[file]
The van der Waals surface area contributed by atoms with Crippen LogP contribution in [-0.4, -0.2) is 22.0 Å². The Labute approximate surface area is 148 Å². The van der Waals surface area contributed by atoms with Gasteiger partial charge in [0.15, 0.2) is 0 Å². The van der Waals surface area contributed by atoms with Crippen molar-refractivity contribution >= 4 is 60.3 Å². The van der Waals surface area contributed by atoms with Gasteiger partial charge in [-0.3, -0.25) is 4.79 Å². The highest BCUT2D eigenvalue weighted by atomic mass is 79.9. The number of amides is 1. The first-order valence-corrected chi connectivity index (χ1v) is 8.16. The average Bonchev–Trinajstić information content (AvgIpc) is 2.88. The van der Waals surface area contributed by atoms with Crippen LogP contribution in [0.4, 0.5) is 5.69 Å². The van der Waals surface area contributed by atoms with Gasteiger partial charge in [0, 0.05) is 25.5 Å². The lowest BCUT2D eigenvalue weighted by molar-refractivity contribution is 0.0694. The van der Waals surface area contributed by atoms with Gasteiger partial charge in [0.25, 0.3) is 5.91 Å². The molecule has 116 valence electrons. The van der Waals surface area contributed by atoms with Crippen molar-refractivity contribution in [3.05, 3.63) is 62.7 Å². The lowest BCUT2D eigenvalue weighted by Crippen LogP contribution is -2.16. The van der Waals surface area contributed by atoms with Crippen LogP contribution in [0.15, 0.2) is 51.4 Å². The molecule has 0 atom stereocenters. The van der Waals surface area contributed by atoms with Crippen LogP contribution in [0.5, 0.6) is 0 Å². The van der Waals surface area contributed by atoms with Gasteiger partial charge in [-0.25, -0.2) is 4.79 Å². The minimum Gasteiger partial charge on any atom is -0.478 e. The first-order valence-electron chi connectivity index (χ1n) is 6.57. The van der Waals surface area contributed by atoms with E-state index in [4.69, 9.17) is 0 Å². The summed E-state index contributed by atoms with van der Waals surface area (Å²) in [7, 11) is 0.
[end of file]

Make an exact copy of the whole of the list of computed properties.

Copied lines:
The van der Waals surface area contributed by atoms with Crippen LogP contribution in [-0.4, -0.2) is 22.0 Å². The Labute approximate surface area is 148 Å². The van der Waals surface area contributed by atoms with Gasteiger partial charge in [0.15, 0.2) is 0 Å². The van der Waals surface area contributed by atoms with Crippen molar-refractivity contribution >= 4 is 60.3 Å². The van der Waals surface area contributed by atoms with Gasteiger partial charge in [-0.3, -0.25) is 4.79 Å². The highest BCUT2D eigenvalue weighted by atomic mass is 79.9. The number of amides is 1. The first-order valence-corrected chi connectivity index (χ1v) is 8.16. The average Bonchev–Trinajstić information content (AvgIpc) is 2.88. The van der Waals surface area contributed by atoms with Crippen LogP contribution in [0.4, 0.5) is 5.69 Å². The van der Waals surface area contributed by atoms with Gasteiger partial charge in [0, 0.05) is 25.5 Å². The lowest BCUT2D eigenvalue weighted by molar-refractivity contribution is 0.0694. The van der Waals surface area contributed by atoms with Gasteiger partial charge in [0.25, 0.3) is 5.91 Å². The molecule has 116 valence electrons. The van der Waals surface area contributed by atoms with Crippen molar-refractivity contribution in [3.05, 3.63) is 62.7 Å². The lowest BCUT2D eigenvalue weighted by Crippen LogP contribution is -2.16. The van der Waals surface area contributed by atoms with Crippen LogP contribution in [0.15, 0.2) is 51.4 Å². The molecule has 0 atom stereocenters. The van der Waals surface area contributed by atoms with Crippen LogP contribution in [0.5, 0.6) is 0 Å². The van der Waals surface area contributed by atoms with Gasteiger partial charge in [-0.25, -0.2) is 4.79 Å². The minimum Gasteiger partial charge on any atom is -0.478 e. The first-order valence-electron chi connectivity index (χ1n) is 6.57. The van der Waals surface area contributed by atoms with E-state index in [4.69, 9.17) is 0 Å². The summed E-state index contributed by atoms with van der Waals surface area (Å²) in [7, 11) is 0.